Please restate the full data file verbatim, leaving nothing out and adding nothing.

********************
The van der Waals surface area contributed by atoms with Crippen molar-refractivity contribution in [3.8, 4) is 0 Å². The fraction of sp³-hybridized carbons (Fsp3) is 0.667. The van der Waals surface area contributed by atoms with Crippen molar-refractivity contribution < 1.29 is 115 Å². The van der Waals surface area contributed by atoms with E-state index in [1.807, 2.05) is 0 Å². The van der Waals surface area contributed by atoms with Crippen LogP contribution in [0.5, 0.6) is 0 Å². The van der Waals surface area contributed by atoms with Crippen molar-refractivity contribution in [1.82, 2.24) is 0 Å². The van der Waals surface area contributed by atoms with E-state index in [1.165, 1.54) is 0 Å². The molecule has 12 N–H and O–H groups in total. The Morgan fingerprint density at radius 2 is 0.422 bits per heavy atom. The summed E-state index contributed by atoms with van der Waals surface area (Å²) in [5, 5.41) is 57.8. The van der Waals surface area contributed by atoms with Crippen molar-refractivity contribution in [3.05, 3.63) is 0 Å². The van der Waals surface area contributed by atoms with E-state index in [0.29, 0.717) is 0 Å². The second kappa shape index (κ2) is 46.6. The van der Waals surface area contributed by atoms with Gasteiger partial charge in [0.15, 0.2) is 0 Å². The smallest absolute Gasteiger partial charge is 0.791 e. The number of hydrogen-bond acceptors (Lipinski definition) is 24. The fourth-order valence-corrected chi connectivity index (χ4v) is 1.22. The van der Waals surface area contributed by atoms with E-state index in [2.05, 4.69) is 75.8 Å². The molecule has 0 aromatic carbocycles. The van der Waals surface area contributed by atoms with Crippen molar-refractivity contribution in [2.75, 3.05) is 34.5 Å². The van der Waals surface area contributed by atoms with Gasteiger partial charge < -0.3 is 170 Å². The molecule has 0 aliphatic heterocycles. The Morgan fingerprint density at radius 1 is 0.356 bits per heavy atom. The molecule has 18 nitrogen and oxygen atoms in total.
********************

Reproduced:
The van der Waals surface area contributed by atoms with Crippen molar-refractivity contribution in [3.8, 4) is 0 Å². The fraction of sp³-hybridized carbons (Fsp3) is 0.667. The van der Waals surface area contributed by atoms with Crippen molar-refractivity contribution < 1.29 is 115 Å². The van der Waals surface area contributed by atoms with E-state index in [1.807, 2.05) is 0 Å². The van der Waals surface area contributed by atoms with Crippen LogP contribution in [0.5, 0.6) is 0 Å². The van der Waals surface area contributed by atoms with Crippen molar-refractivity contribution in [1.82, 2.24) is 0 Å². The van der Waals surface area contributed by atoms with E-state index in [1.165, 1.54) is 0 Å². The molecule has 12 N–H and O–H groups in total. The Morgan fingerprint density at radius 2 is 0.422 bits per heavy atom. The summed E-state index contributed by atoms with van der Waals surface area (Å²) in [5, 5.41) is 57.8. The van der Waals surface area contributed by atoms with Crippen molar-refractivity contribution in [3.05, 3.63) is 0 Å². The van der Waals surface area contributed by atoms with E-state index in [0.29, 0.717) is 0 Å². The second kappa shape index (κ2) is 46.6. The van der Waals surface area contributed by atoms with Gasteiger partial charge in [0.15, 0.2) is 0 Å². The smallest absolute Gasteiger partial charge is 0.791 e. The number of hydrogen-bond acceptors (Lipinski definition) is 24. The fourth-order valence-corrected chi connectivity index (χ4v) is 1.22. The van der Waals surface area contributed by atoms with E-state index in [2.05, 4.69) is 75.8 Å². The molecule has 0 aromatic carbocycles. The van der Waals surface area contributed by atoms with Crippen molar-refractivity contribution in [2.75, 3.05) is 34.5 Å². The van der Waals surface area contributed by atoms with Gasteiger partial charge < -0.3 is 170 Å². The molecule has 0 aliphatic heterocycles. The Morgan fingerprint density at radius 1 is 0.356 bits per heavy atom. The molecule has 18 nitrogen and oxygen atoms in total.